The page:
Hart Lake Restoration and Juniper Removal Sept 27-30
About the place
Hart Mountain National Antelope Refuge (NAR) was established in 1936 to protect the range and breeding grounds of Pronghorn Antelope and other wildlife species. Located in southeast Oregon in the Northern Great Basin, Hart Mountain is a wildlife mecca for over 300 species including migrating waterfowl, bighorn sheep and sage-grouse. Hart Mountain and the adjacent lands have also recently been recognized as one of six key areas important to the long term survival of sage-grouse. ONDA has worked in this region for decades to help maintain and restore healthy intact wildlife habitat.
The Warner Valley is located along the western edge of Hart Mountain. During the last ice age, Hart Lake filled this valley to a depth of up to 200 feet. The remnants of the lake remain today as a chain of smaller lakes that run for almost 40 miles. The lake levels along this valley fluctuate widely and fill from south to north depending upon precipitation. Today, this rare wetland habitat is managed by the Lakeview BLM and is an important resource for thousands of migrating birds each year.
About the stewardship work
For this trip, volunteers will be spending one day working to remove young, expanding juniper from the western foothills of Hart Mountain and one day working with the Lakeview BLM to plant riparian vegetation and pollinator plants on the northern shore of Hart Lake.
Western Juniper has been expanding throughout much of its range. The rapid increase has many land managers concerned about the health of the sagebrush-grassland habitat because juniper can displace many of the shrubs and grasses that provide forage to wildlife and at-risk species such as sage-grouse. Junipers also cause problems for many watersheds because they require large amounts of water as compared to other shrubs or grasses.
ONDA volunteers will spend Friday removing small junipers within the otherwise healthy sage-steppe habitat of Hart Mountain. The work will involve using loppers and saws to cut the junipers at the base of the tree. It can be difficult, hot, scratchy, and challenging, but it feels good to look back at the end of the day and see a landscape turned back into sagebrush and bunchgrass.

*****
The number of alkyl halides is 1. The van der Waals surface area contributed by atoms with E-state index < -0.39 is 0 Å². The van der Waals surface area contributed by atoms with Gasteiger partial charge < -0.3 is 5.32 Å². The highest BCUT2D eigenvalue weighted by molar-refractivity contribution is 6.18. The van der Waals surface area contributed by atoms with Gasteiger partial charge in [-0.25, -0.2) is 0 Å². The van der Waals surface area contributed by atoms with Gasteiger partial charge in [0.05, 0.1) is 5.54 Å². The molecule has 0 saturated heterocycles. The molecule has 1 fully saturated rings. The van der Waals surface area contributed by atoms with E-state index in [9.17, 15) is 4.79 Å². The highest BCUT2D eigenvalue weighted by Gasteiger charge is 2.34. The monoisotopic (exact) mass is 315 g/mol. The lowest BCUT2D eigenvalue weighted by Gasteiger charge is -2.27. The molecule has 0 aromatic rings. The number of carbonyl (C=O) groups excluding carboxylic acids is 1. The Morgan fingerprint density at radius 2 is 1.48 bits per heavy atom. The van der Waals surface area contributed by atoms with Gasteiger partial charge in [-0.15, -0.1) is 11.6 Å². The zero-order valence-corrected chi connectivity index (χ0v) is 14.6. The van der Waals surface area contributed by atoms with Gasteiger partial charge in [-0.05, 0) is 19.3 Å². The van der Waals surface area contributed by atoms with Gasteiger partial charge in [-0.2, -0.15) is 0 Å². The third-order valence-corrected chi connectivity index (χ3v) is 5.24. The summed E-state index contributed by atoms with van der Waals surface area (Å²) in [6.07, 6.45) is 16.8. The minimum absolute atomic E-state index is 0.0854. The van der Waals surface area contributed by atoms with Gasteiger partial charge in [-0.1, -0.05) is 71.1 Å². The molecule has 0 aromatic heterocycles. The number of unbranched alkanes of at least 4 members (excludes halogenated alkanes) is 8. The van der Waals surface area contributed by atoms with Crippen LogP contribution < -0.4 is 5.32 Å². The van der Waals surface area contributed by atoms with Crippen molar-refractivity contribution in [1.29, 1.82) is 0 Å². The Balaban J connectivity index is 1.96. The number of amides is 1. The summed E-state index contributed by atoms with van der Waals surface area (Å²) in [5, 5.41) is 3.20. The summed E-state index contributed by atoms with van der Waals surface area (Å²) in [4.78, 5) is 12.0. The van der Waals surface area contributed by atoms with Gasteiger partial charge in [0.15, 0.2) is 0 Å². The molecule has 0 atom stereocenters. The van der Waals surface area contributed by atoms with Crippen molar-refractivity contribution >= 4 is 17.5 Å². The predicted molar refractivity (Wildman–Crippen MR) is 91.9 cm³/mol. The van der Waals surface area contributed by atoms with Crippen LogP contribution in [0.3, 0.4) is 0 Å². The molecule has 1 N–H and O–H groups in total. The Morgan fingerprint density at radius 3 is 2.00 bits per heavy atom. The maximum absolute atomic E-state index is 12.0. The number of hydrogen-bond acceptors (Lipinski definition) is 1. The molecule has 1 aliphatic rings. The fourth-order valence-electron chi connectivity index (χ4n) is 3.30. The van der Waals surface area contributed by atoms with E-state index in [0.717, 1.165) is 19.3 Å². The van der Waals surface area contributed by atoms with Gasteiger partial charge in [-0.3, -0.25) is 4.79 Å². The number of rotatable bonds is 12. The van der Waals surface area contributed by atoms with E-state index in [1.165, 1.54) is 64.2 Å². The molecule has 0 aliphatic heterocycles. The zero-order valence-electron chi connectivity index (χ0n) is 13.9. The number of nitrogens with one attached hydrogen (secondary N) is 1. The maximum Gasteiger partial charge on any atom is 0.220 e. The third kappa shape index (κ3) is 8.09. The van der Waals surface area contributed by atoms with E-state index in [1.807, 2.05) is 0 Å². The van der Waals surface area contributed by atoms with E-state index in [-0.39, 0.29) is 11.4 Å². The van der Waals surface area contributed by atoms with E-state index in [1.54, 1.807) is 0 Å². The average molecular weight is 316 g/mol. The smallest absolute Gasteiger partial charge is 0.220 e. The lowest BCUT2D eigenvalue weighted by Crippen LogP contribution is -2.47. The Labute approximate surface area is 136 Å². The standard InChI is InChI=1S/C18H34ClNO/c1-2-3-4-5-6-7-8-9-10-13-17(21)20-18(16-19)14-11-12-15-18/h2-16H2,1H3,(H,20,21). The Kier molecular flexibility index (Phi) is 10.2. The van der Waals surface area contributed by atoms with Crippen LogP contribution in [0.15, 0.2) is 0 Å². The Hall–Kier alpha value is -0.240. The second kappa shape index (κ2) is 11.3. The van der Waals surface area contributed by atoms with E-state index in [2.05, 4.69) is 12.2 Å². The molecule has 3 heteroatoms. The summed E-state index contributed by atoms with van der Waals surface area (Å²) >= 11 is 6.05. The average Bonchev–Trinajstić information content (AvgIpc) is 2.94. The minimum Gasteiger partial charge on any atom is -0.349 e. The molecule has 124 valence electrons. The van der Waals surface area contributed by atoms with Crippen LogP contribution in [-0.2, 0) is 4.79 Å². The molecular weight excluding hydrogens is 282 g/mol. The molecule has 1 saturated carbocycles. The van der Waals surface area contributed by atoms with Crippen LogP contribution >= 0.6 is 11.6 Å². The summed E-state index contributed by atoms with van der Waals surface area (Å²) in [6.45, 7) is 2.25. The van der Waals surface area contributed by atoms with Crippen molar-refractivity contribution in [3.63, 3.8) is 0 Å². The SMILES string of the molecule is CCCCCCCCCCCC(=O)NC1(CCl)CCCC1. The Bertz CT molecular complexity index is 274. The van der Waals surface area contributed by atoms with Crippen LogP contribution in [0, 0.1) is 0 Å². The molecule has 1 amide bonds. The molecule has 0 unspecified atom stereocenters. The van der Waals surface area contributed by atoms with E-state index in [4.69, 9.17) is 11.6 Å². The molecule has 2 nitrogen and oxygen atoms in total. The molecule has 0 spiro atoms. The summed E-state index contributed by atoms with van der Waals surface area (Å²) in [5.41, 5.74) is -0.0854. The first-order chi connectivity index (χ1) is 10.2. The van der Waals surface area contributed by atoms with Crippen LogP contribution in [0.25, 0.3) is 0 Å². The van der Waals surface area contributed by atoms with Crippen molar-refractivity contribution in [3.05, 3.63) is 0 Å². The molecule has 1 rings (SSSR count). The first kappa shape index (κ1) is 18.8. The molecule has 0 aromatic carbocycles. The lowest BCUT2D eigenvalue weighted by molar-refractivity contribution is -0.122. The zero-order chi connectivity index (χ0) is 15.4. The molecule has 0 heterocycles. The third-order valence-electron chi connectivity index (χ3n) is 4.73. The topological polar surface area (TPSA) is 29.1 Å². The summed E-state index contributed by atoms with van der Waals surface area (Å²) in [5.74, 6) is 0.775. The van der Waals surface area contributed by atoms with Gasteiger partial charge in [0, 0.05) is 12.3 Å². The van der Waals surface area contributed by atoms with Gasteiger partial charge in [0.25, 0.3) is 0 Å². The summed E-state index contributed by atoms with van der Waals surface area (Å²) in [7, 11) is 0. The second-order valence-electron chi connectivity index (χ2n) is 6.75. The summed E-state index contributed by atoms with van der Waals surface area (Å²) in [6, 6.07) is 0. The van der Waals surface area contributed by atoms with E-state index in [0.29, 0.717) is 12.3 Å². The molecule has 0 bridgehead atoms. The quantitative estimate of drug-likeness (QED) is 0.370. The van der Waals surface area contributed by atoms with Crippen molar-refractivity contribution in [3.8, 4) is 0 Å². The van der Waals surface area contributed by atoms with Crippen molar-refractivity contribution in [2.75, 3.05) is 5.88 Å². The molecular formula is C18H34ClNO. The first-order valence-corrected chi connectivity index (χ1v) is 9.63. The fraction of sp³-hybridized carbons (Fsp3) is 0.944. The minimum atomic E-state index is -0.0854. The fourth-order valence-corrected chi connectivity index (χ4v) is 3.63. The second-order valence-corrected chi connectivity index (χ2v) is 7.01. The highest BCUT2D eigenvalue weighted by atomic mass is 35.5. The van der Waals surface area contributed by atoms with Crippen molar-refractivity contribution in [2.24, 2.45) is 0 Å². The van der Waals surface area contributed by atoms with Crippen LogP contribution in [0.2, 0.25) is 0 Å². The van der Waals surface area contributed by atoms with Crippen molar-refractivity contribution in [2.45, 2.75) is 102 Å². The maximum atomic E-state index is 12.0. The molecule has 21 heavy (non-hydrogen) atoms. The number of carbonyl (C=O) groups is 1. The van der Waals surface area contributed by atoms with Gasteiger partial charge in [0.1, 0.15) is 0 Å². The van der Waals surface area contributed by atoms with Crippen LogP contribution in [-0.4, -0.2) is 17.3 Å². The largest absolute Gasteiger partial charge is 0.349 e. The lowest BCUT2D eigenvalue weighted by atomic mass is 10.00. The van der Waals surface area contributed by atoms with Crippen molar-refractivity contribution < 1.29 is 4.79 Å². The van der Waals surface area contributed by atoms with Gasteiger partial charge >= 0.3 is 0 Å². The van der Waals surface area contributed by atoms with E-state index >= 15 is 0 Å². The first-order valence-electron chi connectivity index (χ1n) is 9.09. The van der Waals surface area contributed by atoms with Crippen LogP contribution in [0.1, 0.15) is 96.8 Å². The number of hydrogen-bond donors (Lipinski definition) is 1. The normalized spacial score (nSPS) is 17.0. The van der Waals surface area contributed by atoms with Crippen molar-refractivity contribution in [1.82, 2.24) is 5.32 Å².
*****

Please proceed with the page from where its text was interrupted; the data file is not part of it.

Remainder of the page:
On Saturday, volunteers will meet with the Lakeview BLM and other local volunteers to plant native trees, shrubs, and flowers at the Hart Bar Interpretive Site to improve the habitat and create a site where visitors can learn more about the Warner wetlands ecology.
- Thursday, September 27, 5-7 p.m.: We will meet at the Hart Mountain Hot Springs Campground. Arrive in time to set up camp under the aspens, meet everyone, and enjoy a fall soak.
- Friday, September 28: We’ll leave the campground at 8 a.m. for a short drive down to the base of Hart Mountain. We’ll spend the day cutting small junipers, plan to be back at camp by 4 p.m.
- Saturday, September 29: National Public Lands Day! Leave camp at 8 a.m. and drive down to the Hart Bar to meet the BLM and other volunteers. Plan to work until about 2 p.m. Lunch and a celebratory cake will be provided by the BLM.
- Sunday, September 30: A much deserved morning of rest, relaxation, and coffee! After breakfast, we will pack up and head home.
We will be staying at the Hart Mountain Hot Spring Campground. The site is within an easy walk to the hot springs and is tucked into the aspens. It is primitive camping with no water, but there are vault toilets. Since we are car-camping for this trip, feel free to bring all the amenities.
Removing juniper can be hot and scratchy work, but everyone can work at their own pace and take breaks as needed. The planting work will require bending and lifting up to 20 pounds.
Participants are responsible for their own food, camping gear as well as transportation to and from the trip. Sturdy off-trail ankle-high boots are required for this trip. Volunteers should be prepared to be away from camp all day each of the work days. A more complete packing list will be sent out three weeks before the trip starts.
ONDA will provide tools for the work, work gloves, and sunscreen. We will bring some group camping equipment (shade tent, tables for cooking, wash bins for kitchen cleanup, a privy), some potable water, and expert leadership in the field. The BLM will provide all the volunteers with lunch on Saturday.
An ONDA registration application and medical form are required for this trip.
You only need to fill this form out once per year and can join additional trips this year by e-mailing the trip leader directly. You will receive a confirmation e-mail within 10 working days of submitting your form. The confirmation e-mail will provide information regarding which trips you are on the “participant list” for, and which trips are full, and therefore you have been placed on the “wait list.”
Six weeks before the start of the trip, the trip leader will send out an RSVP to make sure everyone is still able to participate. Based on RSVPs, open spaces will be backfilled with people from the waitlist.
Three weeks before the trip start date, registered and confirmed participants will receive driving instructions, maps, car-pooling options, and additional information in an email sent by the trip leader
If you have any questions in the meantime, please don’t hesitate to contact the trip leader.